Tucked away amongst pine, oak, and fir tree forests, the off-the-beaten-path Howell Mountain appellation is so humble that it feels like a secret. Northeast of St. Helena and the Silverado Trail, even its name is obscure – there is no mountain at all—the area sits on an elevated plateau. The Howell Mountain American Viticultural Association (AVA) took its name from a tiny town in the forest when it became the first official sub-appellation in Napa Valley in 1983.
Over a century before, French, Italian, and German immigrants brought their native winemaking traditions to the area and began cultivating vineyards. It did not take long for Howell Mountain wines to make an international splash.
In 1889, French vintners Jean Chaix and Jean Brun won a bronze medal at the Paris World Competition with their Nouveau Medoc wine. The W.S. Keyes Liparita Winery won the grand prize at the 1900 Paris Exposition with its Howell Mountain Claret, and La Jota Vineyard Co.'s Blanco wine won a bronze medal.
Those in the know revere Howell Mountain for the notable American wine history, the secluded and tranquil setting, the incredible soil and position above the fog line, and the world-renowned wines.
Howell Mountain deserves acclaim. The most impactful influences contributing to the exceptional fruit grown in the appellation are location and elevation. The AVA peaks at 2,500 feet above sea level, and the higher elevation offers cool temperatures. Cooler temperatures translate to a later-than-usual bud break, extended hang time, and a later harvest. These three factors allow the fruit to reach its maximum potential and help develop intense color and flavor in the grapes and resulting wines.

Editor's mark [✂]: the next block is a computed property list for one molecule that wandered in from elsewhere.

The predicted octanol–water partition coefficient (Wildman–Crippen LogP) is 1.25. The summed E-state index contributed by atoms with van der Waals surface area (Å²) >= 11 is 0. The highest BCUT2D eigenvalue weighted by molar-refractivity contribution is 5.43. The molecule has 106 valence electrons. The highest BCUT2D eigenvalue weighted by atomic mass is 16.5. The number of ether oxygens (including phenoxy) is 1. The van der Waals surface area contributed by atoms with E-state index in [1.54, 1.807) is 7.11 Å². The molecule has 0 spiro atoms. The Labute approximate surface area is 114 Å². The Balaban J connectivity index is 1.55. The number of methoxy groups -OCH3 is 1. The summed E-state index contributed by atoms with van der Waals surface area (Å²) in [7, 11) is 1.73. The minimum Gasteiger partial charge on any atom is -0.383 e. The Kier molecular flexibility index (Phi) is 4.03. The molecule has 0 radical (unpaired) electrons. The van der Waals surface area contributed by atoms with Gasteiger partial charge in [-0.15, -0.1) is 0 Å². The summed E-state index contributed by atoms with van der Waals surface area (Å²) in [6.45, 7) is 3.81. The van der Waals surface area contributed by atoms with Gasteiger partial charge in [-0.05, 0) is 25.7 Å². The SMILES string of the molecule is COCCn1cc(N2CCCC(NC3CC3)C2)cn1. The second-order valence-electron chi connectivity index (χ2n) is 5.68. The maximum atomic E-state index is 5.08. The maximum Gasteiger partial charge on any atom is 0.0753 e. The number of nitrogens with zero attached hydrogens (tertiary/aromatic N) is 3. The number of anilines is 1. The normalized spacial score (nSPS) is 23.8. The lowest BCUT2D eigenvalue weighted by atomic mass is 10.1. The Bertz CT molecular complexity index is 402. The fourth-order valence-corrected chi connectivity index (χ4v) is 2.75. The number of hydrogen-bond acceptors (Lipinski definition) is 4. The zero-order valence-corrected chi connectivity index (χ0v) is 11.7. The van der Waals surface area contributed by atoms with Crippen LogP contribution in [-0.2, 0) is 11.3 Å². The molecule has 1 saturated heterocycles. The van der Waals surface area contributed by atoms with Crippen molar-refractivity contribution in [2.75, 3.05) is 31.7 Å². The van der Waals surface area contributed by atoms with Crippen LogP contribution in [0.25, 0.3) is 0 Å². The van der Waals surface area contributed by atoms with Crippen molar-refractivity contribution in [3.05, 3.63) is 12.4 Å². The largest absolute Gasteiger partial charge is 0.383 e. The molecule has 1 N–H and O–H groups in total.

Another feature contributing to the fantastic fruit from Howell Mountain is the geological makeup of the area. Centuries ago, volcanoes shaped Napa Valley. Although not a volcano's site, the lava flows left behind white volcanic ash adding to the geology that makes the soils unique today. Howell Mountain soil is a combination of white, crumbly volcanic ash known as "tufa" and iron-rich red clay soil.
Volcanic soil is distinct; it is nutrient-poor and quick-draining, two qualities that force vines to struggle and dig deep for nutrients. Vines that must work hard to survive yield smaller grapes with a higher skin-to-juice ratio. That ratio equates to dark, vibrant color and deep, concentrated flavor.
But the enhanced flavor is not the only benefit; vineyards grown on a combination of volcanic and red clay soils produce wine with higher tannins and excellent age-ability – two hallmarks of excellent and collectible wine. With their position above the fog line, these soils help create the qualities synonymous with Howell Mountain wines.
The Howell Mountain AVA possesses optimal conditions for growing wine grapes. Perched above the fog line, blessed with California sunshine, and home to blissful (and lucky) little grapes, the Howell Mountain AVA stands above the rest.
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